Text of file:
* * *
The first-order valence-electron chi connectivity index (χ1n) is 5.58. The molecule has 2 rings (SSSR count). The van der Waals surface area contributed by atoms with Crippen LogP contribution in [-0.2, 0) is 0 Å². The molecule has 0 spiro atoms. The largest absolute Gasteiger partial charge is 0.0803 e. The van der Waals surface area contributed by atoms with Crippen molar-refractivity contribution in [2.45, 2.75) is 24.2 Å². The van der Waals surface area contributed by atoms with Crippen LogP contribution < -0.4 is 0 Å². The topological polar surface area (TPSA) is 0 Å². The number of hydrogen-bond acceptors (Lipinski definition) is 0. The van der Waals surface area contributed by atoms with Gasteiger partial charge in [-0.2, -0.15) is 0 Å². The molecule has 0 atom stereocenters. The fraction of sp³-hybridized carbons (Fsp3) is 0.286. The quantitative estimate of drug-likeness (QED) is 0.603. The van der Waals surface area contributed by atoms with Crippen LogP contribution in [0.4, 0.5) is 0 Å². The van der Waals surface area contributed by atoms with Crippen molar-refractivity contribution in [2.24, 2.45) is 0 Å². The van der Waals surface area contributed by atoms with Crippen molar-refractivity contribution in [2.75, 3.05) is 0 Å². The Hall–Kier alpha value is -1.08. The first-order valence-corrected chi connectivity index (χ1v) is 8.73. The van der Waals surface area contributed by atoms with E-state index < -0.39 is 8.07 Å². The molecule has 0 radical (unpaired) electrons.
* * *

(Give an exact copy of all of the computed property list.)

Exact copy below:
The first-order valence-electron chi connectivity index (χ1n) is 5.58. The molecule has 2 rings (SSSR count). The van der Waals surface area contributed by atoms with Crippen LogP contribution in [-0.2, 0) is 0 Å². The molecule has 0 spiro atoms. The largest absolute Gasteiger partial charge is 0.0803 e. The van der Waals surface area contributed by atoms with Crippen molar-refractivity contribution in [2.45, 2.75) is 24.2 Å². The van der Waals surface area contributed by atoms with Crippen LogP contribution < -0.4 is 0 Å². The topological polar surface area (TPSA) is 0 Å². The number of hydrogen-bond acceptors (Lipinski definition) is 0. The van der Waals surface area contributed by atoms with Gasteiger partial charge in [-0.2, -0.15) is 0 Å². The molecule has 0 atom stereocenters. The fraction of sp³-hybridized carbons (Fsp3) is 0.286. The quantitative estimate of drug-likeness (QED) is 0.603. The van der Waals surface area contributed by atoms with Crippen LogP contribution in [0.4, 0.5) is 0 Å². The van der Waals surface area contributed by atoms with Crippen molar-refractivity contribution in [2.24, 2.45) is 0 Å². The van der Waals surface area contributed by atoms with Crippen molar-refractivity contribution in [2.75, 3.05) is 0 Å². The Hall–Kier alpha value is -1.08. The first-order valence-corrected chi connectivity index (χ1v) is 8.73. The van der Waals surface area contributed by atoms with E-state index < -0.39 is 8.07 Å². The molecule has 0 radical (unpaired) electrons.